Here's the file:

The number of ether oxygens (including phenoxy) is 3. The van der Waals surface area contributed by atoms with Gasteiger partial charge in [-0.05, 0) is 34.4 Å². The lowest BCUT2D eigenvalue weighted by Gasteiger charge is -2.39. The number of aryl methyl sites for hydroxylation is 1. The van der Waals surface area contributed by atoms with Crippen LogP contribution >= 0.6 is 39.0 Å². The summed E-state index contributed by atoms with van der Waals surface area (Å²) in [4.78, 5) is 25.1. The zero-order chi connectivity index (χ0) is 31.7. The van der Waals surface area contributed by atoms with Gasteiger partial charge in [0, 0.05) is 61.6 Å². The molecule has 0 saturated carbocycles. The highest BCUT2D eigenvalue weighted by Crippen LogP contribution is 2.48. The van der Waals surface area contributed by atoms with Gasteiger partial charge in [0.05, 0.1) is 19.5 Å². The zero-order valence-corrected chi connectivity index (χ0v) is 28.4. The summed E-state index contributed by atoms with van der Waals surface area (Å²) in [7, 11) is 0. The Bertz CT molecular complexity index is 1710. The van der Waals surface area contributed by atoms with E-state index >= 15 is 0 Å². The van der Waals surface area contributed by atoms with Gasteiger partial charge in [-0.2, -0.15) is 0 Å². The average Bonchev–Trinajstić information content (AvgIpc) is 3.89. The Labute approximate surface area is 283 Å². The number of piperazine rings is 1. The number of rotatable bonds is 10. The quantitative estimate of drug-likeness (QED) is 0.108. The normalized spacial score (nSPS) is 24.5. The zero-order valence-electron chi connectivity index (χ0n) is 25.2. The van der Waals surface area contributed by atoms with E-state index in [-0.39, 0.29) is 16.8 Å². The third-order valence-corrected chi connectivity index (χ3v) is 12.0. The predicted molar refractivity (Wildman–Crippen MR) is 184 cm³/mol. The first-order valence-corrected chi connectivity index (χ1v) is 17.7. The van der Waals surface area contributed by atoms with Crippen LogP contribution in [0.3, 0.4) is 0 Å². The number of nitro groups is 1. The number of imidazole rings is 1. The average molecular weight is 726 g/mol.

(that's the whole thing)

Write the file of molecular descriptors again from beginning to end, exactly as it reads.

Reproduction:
The number of ether oxygens (including phenoxy) is 3. The van der Waals surface area contributed by atoms with Gasteiger partial charge in [-0.05, 0) is 34.4 Å². The lowest BCUT2D eigenvalue weighted by Gasteiger charge is -2.39. The number of aryl methyl sites for hydroxylation is 1. The van der Waals surface area contributed by atoms with Crippen LogP contribution >= 0.6 is 39.0 Å². The summed E-state index contributed by atoms with van der Waals surface area (Å²) in [4.78, 5) is 25.1. The zero-order chi connectivity index (χ0) is 31.7. The van der Waals surface area contributed by atoms with Gasteiger partial charge in [0, 0.05) is 61.6 Å². The molecule has 0 saturated carbocycles. The highest BCUT2D eigenvalue weighted by Crippen LogP contribution is 2.48. The van der Waals surface area contributed by atoms with Gasteiger partial charge in [0.05, 0.1) is 19.5 Å². The zero-order valence-corrected chi connectivity index (χ0v) is 28.4. The summed E-state index contributed by atoms with van der Waals surface area (Å²) in [7, 11) is 0. The Bertz CT molecular complexity index is 1710. The van der Waals surface area contributed by atoms with E-state index >= 15 is 0 Å². The van der Waals surface area contributed by atoms with Gasteiger partial charge in [-0.2, -0.15) is 0 Å². The average Bonchev–Trinajstić information content (AvgIpc) is 3.89. The Labute approximate surface area is 283 Å². The number of piperazine rings is 1. The number of rotatable bonds is 10. The quantitative estimate of drug-likeness (QED) is 0.108. The normalized spacial score (nSPS) is 24.5. The zero-order valence-electron chi connectivity index (χ0n) is 25.2. The van der Waals surface area contributed by atoms with E-state index in [-0.39, 0.29) is 16.8 Å². The third-order valence-corrected chi connectivity index (χ3v) is 12.0. The predicted molar refractivity (Wildman–Crippen MR) is 184 cm³/mol. The first-order valence-corrected chi connectivity index (χ1v) is 17.7. The van der Waals surface area contributed by atoms with Crippen LogP contribution in [0.3, 0.4) is 0 Å². The number of nitro groups is 1. The number of imidazole rings is 1. The average molecular weight is 726 g/mol.